The terms of an anti-racist education

by Sarah Pearl Heard 

“Education, like movements, starts in the streets,” said Professor Hazel Carby, closing a teach-in on Martin Luther King, Jr. Day sponsored by various departments at Yale. Carby’s declaration rang through the high ceilings of the old-Yale gothic tower of SSS. The irony was not lost on the crowd, and a slight chuckle rumbled through.

Though attendees were the farthest from “the streets” as could be, “Keywords in Critical Ethnic Studies” aspired to describe experiences outside this literal ivory tower.

The day began in an overflowing Sudler Hall with remarks by Dean Holloway including a reading from his book Jim Crow Wisdom. His words followed an introduction by professor and acclaimed poet Richard Deming.

“A liberal education must be an anti-racist education,” he said.

Then the crowd split into roundtable seminars about the keywords featured, which ranged from recent buzzwords like reparations, “illegal”, first generation, and immigration to more academic terms such as decolonizing feminism, coalitions beyond identity politics, inclusion, and racialized space.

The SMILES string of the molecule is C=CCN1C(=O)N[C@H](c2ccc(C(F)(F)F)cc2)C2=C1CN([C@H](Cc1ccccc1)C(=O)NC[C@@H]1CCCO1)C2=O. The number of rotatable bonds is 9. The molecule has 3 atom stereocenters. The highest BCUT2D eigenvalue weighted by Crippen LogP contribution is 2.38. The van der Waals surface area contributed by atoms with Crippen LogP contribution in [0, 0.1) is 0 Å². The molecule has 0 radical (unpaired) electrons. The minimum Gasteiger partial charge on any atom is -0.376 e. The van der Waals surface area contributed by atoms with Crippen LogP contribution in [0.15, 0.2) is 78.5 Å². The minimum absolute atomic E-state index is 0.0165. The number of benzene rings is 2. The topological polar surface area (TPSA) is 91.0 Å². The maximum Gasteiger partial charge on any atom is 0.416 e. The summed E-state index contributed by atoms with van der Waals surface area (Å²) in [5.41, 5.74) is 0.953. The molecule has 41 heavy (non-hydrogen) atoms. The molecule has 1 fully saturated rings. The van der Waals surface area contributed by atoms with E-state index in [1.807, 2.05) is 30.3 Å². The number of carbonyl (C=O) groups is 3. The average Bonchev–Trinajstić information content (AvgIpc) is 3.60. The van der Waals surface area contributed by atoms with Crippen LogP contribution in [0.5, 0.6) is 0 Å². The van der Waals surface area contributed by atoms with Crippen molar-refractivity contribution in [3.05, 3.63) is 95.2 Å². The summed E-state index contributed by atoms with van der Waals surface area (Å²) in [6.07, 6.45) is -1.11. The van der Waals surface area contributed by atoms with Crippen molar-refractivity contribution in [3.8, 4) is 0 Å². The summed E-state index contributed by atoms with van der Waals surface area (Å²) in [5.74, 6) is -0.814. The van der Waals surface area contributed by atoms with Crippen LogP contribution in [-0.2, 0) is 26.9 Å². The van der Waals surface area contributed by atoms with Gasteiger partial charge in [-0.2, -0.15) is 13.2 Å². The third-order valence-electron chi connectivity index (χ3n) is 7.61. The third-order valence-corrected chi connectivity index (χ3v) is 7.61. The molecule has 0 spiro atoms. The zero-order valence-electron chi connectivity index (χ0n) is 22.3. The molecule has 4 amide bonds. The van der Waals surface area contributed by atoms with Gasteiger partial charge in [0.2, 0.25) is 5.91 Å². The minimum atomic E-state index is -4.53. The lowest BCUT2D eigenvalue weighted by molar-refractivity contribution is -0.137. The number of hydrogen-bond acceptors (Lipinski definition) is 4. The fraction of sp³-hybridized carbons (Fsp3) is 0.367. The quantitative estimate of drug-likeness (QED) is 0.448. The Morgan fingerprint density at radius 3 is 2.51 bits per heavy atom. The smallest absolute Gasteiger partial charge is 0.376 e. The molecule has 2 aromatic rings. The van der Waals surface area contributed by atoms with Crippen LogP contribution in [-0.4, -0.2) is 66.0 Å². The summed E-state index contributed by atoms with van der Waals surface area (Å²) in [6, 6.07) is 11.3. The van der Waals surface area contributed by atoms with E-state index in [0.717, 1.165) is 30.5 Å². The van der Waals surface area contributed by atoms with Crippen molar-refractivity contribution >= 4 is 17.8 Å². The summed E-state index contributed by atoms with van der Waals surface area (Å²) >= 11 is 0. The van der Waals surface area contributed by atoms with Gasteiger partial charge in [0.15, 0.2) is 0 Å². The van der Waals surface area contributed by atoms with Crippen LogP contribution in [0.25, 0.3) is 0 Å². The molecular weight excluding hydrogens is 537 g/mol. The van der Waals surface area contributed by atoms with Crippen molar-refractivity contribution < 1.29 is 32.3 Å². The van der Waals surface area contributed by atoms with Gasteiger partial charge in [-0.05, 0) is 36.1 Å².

Students and professors alike found the seminars rigorous and engaging. Matthew Johnson, a professor in the African American studies department closed his seminar by saying, “in Computer Science, we expect the students to outpace us. This is true in the humanities. They have capabilities of understanding the politics of difference that we don’t possess. We are behind the curve. ”

Matthew Jacobson described a media that tells and ultimately shapes stories about people of color without the education required to discuss racial issues accurately or in proper context.

“To get an education in modern times, is to get an education in ethnic studies.”

The teach-in addressed the growing visibility of these issues by breaking down keywords surfacing in the media. Seminar leaders connected historical and present racism to the day-to-day experiences and identities of students on campus.

A group of graduate students organized the event in response to the call for a revamped ethnic studies program from NextYale, the undergraduate coalition that ignited a mass anti-racist movement on campus last semester. Anthony Reed, a professor in the African American studies department, discussed the tension between academic excellence and their political commitments.

“We take what we learn back to our communities, and this is where the change happens,” he said.

An ethnic studies education is a part of how people of color can fight institutionalized white supremacy, Reed continued. “Ethnic studies is the work of making the future better.”

To people overwhelmed by the pressure and daunting task of educating themselves and others about this essential task, he advised “Actively engage in your education because you are inspired to, but it’s not your sole responsibility to always be that person, that sole person raising your voice. You’ll grind yourself right down.”

A full list of the program, including seminar topics and faculty and student organizers, can be found here.